In physical therapy, we hear on a regular basis that a patient’s pain is worse due to the weather. Maybe it is raining or maybe the temperature has dropped over night, but many of our patients state that they believe their increase in pain is a result of a change in the weather.
While there is evidence that weather can affect painful conditions like arthritis, it is important to note that it is not believed that weather actually makes arthritis or any other disease worse. Instead, the idea is that weather can affect your symptoms.
The most common reasoning of this increase in symptoms surrounds a perception involving barometric pressure. Barometric pressure, which is the pressure exerted by the air around us, often drops preceding a storm. Therefore, the theory is that the decrease in air pressure can cause the tissues around the joints to swell, causing arthritic pain. Advocates of this theory have done research using a balloon in a barometric chamber as a simulator – if the pressure outside drops the balloon expands. Researchers believe that if the same affect occurred in the area around the arthritic joint, the expansion or swelling would irritate the nerves, causing pain.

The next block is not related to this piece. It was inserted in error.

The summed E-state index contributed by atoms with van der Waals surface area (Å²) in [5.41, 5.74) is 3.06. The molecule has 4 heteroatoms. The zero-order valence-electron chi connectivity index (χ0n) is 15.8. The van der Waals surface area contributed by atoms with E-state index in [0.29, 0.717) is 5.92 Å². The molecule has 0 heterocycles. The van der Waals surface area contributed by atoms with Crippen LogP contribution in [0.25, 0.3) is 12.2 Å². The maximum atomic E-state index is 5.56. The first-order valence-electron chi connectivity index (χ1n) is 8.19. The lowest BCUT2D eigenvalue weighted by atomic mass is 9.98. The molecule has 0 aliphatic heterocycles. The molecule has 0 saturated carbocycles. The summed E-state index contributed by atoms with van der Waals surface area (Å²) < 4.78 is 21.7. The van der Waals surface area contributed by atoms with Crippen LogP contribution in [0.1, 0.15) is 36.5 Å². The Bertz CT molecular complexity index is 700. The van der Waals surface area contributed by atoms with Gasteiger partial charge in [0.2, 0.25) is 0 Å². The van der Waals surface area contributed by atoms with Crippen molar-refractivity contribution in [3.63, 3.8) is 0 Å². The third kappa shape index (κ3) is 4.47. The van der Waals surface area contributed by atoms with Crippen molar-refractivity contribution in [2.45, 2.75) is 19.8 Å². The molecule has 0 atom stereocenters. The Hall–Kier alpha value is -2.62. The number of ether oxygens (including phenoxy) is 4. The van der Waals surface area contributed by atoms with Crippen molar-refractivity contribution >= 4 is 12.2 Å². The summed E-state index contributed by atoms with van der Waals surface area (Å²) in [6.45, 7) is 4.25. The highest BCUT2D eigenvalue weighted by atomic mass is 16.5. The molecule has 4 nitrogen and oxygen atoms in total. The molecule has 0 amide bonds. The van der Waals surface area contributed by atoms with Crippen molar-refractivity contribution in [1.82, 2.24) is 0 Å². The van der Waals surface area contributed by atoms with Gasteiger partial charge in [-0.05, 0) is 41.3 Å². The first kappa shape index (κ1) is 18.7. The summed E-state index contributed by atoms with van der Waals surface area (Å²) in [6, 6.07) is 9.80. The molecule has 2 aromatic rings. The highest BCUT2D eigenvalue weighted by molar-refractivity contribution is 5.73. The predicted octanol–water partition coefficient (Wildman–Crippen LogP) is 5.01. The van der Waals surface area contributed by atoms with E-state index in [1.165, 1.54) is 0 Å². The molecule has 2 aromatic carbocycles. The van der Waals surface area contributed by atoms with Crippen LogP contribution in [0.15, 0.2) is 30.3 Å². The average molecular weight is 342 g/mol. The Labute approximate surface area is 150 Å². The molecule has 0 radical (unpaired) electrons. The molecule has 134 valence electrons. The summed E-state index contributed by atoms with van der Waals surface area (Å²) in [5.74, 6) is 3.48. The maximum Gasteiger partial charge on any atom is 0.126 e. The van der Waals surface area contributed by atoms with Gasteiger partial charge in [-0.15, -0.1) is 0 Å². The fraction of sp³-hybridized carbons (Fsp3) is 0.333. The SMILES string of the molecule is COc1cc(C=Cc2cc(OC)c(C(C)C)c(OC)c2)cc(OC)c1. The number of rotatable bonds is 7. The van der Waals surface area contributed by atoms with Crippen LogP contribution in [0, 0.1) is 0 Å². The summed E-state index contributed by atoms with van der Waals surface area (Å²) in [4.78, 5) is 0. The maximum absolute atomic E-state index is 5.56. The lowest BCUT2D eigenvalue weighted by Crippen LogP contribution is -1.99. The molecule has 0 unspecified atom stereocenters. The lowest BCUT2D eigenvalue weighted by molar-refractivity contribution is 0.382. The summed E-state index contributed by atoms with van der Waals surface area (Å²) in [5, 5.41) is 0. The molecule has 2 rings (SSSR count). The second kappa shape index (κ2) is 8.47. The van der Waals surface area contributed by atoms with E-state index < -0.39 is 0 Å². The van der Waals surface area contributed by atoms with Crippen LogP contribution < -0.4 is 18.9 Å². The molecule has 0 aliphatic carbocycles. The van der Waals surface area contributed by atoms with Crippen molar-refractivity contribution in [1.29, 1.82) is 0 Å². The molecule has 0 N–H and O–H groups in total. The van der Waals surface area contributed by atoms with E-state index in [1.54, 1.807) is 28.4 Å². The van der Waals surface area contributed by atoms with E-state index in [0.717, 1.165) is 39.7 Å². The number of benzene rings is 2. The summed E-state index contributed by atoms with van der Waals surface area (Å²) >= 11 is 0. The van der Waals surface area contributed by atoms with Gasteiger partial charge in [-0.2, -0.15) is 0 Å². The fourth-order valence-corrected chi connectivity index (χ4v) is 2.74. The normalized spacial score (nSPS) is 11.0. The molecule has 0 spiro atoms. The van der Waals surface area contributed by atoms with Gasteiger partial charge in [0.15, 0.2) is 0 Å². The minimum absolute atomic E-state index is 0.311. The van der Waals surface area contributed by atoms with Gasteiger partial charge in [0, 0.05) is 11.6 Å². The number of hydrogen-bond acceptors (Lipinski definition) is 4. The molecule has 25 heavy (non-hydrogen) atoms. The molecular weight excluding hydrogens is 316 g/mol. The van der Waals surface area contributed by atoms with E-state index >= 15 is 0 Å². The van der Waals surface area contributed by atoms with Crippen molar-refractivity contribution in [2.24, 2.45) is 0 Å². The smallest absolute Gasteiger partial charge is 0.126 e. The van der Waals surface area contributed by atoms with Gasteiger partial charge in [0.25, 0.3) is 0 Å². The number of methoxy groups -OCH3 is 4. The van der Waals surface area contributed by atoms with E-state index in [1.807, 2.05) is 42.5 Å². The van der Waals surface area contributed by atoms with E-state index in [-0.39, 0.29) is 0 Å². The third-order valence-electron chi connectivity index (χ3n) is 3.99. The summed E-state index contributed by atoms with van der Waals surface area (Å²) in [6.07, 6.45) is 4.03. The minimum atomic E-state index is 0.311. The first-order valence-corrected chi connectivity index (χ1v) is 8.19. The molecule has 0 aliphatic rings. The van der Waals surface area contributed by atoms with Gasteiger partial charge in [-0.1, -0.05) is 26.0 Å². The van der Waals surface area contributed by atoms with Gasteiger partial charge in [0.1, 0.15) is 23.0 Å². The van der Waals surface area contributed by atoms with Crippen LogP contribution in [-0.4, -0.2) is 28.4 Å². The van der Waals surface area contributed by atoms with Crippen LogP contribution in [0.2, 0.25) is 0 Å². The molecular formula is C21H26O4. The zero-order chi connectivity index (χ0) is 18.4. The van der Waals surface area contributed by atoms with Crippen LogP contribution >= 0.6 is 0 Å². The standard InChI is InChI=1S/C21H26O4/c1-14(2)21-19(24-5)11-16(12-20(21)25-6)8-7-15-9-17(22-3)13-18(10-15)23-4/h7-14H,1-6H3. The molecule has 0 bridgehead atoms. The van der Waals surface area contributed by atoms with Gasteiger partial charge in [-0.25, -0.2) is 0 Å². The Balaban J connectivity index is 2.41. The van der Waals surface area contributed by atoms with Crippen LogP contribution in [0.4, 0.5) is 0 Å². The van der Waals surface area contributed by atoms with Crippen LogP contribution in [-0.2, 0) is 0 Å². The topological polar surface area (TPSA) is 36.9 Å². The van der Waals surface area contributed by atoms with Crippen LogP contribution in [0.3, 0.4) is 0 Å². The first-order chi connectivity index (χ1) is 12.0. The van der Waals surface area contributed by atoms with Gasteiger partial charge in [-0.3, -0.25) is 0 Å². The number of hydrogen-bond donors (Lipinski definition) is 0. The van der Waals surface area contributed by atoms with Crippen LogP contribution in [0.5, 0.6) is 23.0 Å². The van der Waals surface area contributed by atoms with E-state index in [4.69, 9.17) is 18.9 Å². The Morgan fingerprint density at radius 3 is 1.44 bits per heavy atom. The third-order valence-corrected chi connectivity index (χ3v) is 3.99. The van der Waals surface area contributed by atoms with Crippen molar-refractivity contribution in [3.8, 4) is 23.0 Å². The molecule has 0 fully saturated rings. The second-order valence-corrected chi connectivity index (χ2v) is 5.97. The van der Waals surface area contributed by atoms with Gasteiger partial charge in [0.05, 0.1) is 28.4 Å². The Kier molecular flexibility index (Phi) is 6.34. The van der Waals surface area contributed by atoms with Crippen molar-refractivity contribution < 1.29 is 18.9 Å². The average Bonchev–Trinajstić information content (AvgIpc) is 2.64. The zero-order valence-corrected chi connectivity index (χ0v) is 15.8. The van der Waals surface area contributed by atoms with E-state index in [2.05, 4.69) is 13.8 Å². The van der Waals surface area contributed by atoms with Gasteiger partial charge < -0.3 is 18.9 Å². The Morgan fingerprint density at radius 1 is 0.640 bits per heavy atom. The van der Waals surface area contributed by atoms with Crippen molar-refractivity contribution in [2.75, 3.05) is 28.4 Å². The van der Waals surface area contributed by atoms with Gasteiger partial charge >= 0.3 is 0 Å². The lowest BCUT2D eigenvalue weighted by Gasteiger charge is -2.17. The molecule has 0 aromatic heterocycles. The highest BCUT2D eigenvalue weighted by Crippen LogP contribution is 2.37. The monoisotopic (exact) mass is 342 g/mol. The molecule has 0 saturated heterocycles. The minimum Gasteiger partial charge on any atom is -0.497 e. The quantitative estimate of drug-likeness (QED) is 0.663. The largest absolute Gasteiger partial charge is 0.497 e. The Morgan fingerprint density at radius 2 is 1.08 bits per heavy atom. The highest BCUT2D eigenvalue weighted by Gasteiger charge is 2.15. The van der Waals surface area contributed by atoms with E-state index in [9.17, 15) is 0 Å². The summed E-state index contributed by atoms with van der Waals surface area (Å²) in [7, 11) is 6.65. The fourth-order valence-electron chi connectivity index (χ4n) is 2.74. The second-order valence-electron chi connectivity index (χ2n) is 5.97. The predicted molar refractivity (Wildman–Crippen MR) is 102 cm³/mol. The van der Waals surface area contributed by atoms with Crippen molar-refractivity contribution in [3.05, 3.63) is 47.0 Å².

Other possibilities include: pain thresholds drop in colder weather; cold, rainy days affect mood; and during colder weather people are less likely to be outside and get the exercise that normally helps keep arthritis pain managed.
Because there is no definitive answer to the question of arthritic pain being affected by weather, experts recommend that you should be cautious with making the decision to move to warmer, dryer climate. While it may provide relief in the beginning, your body will likely acclimate to that environments weather pattern and you will experience the same symptoms again.
We treat patients with arthritis and joint pain in the Clermont 34711 area!